More than four months after a 2-year-old foster child was allegedly beaten to death, Los Angeles police have rearrested the foster mother and her boyfriend in connection with the killing.
Kiana Barker, 30, was arrested Thursday and faces charges of murder, child abuse and dissuading a witness, according to the felony complaint issued in the case. Barker's bail was set at $1.1 million.
Two days later her boyfriend, James Julian, 38, surrendered to police. He faces charges of accessory to murder after the fact and dissuading a witness, according to court records. He is being held in lieu of $1.6-million bail.
Both had been under suspicion since Viola Vanclief's death March 4. At that time, according to coroner's records, Barker told authorities that Viola had been caught in a bed frame and was accidentally hit with a hammer while Barker tried to free her. No immediate medical care was sought for the girl, according to the coroner's initial information.
Barker and Julian were initially arrested March 9 on suspicion of murder but were released two days later, with no charges filed. At the time, police said they were continuing to investigate.
Since then, investigators have worked to meticulously re-create the hours before the toddler's death, according to Lt. Vincent Neglia of the LAPD's Juvenile Division.
Detectives worked with medical experts to pinpoint Viola's injuries, and they used interviews and other techniques to determine Barker's whereabouts at the time the injuries occurred. "It was very difficult to put together a timeline," Neglia said.
Before Viola's death, Barker was in the final stages of being approved by the county Department of Children and Family Services to adopt the girl despite being the subject of five previous child-abuse complaints, including one substantiated allegation that she had severely neglected her own biological child in 2002, according to confidential records.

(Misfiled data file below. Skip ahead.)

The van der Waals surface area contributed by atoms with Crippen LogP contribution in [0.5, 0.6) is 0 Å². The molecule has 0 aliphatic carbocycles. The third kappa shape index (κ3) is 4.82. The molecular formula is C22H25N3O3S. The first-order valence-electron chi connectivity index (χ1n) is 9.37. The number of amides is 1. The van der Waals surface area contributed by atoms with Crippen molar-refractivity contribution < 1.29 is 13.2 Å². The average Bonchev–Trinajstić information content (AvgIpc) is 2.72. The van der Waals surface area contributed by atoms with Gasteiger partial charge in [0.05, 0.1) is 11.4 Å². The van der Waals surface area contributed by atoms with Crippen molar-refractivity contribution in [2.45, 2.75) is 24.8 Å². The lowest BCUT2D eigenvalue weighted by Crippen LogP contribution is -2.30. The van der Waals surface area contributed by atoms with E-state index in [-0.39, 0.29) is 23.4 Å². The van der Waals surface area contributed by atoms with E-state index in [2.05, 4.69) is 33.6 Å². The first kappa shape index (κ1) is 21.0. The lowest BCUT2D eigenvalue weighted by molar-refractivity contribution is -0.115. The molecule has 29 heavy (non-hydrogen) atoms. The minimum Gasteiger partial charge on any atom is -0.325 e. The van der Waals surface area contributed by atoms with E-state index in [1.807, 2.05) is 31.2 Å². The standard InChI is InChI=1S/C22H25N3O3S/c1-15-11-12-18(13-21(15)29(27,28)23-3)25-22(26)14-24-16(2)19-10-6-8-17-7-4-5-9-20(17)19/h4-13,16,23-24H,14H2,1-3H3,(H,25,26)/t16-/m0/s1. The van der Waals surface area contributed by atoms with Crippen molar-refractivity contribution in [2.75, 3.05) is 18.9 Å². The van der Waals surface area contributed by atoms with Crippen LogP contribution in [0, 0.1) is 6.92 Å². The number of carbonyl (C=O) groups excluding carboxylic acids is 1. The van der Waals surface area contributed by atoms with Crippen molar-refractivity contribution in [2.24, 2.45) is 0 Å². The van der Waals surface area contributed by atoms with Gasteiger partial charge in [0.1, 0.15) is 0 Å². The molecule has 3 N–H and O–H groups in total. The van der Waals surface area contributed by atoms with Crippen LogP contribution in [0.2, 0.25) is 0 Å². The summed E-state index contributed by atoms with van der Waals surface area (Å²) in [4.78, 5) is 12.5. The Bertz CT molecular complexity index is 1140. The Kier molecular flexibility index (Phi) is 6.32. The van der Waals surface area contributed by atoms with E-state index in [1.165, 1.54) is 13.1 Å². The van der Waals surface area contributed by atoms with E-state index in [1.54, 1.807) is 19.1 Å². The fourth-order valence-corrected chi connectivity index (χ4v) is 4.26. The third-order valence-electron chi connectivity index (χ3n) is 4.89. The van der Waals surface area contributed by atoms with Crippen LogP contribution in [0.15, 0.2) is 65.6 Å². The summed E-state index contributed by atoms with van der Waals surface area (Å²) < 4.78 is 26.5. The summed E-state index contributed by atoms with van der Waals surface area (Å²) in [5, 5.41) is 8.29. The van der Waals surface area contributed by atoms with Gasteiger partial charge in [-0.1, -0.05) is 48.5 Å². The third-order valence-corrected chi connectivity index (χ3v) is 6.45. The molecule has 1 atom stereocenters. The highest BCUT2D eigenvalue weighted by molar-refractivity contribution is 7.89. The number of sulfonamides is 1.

Julian, who is known as "Big Bird," was convicted in 1992 of armed robbery, according to court records.
The couple's troubled history raised questions about how Barker could have been approved as a foster parent by child-welfare authorities. Under state rules, both adults should have been disqualified from caring for or living with foster children.
In response to Viola's death, Los Angeles County has since terminated its contract with United Care, the foster-family agency that certified Barker and ran state background checks on her.
United Care, which oversaw 88 homes with 216 foster children, had been repeatedly cited in recent years after caregivers choked, hit or whipped their charges with a belt.
Additionally, county auditors found financial irregularities at the agency in 2007. According to the report, United Care was paid $3.95 million for the care of 232 children, but $274,608 in expenditures wasdetermined to be "questionable," and it was ordered to be repaid to taxpayers. Much of the money remains uncollected.